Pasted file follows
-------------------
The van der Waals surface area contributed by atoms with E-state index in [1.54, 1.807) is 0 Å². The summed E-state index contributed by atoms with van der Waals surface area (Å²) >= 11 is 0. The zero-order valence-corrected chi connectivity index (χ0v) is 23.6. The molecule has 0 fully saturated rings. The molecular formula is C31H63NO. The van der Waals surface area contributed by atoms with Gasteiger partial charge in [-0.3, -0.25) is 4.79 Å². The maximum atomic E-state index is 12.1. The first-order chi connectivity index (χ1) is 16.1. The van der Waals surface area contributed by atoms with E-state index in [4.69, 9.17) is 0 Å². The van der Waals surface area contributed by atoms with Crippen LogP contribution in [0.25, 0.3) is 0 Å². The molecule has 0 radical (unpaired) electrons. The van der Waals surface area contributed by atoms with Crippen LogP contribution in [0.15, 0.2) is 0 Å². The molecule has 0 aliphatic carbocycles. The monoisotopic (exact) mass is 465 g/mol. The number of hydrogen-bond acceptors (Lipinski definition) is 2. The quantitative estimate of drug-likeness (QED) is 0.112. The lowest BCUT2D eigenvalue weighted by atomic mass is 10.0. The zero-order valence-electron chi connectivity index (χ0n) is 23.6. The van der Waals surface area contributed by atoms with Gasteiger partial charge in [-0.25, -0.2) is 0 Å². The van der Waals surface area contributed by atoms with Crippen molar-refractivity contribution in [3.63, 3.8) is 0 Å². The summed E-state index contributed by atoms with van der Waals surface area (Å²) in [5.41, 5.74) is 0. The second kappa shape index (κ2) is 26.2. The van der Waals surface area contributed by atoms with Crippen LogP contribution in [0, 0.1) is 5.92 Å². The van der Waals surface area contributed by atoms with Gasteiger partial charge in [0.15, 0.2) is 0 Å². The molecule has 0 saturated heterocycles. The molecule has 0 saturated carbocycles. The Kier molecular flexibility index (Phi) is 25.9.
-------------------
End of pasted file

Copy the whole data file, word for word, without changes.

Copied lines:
The van der Waals surface area contributed by atoms with E-state index in [1.54, 1.807) is 0 Å². The summed E-state index contributed by atoms with van der Waals surface area (Å²) >= 11 is 0. The zero-order valence-corrected chi connectivity index (χ0v) is 23.6. The molecule has 0 fully saturated rings. The molecular formula is C31H63NO. The van der Waals surface area contributed by atoms with Gasteiger partial charge in [-0.3, -0.25) is 4.79 Å². The maximum atomic E-state index is 12.1. The first-order chi connectivity index (χ1) is 16.1. The van der Waals surface area contributed by atoms with E-state index in [4.69, 9.17) is 0 Å². The van der Waals surface area contributed by atoms with Crippen LogP contribution in [0.25, 0.3) is 0 Å². The molecule has 0 radical (unpaired) electrons. The van der Waals surface area contributed by atoms with Crippen LogP contribution in [0.15, 0.2) is 0 Å². The molecule has 0 aliphatic carbocycles. The monoisotopic (exact) mass is 465 g/mol. The number of hydrogen-bond acceptors (Lipinski definition) is 2. The quantitative estimate of drug-likeness (QED) is 0.112. The lowest BCUT2D eigenvalue weighted by atomic mass is 10.0. The zero-order valence-electron chi connectivity index (χ0n) is 23.6. The van der Waals surface area contributed by atoms with Gasteiger partial charge in [-0.25, -0.2) is 0 Å². The van der Waals surface area contributed by atoms with Crippen molar-refractivity contribution in [3.63, 3.8) is 0 Å². The summed E-state index contributed by atoms with van der Waals surface area (Å²) in [5.41, 5.74) is 0. The second kappa shape index (κ2) is 26.2. The van der Waals surface area contributed by atoms with Crippen LogP contribution in [0, 0.1) is 5.92 Å². The van der Waals surface area contributed by atoms with Gasteiger partial charge in [0.15, 0.2) is 0 Å². The molecule has 0 saturated heterocycles. The molecule has 0 saturated carbocycles. The Kier molecular flexibility index (Phi) is 25.9.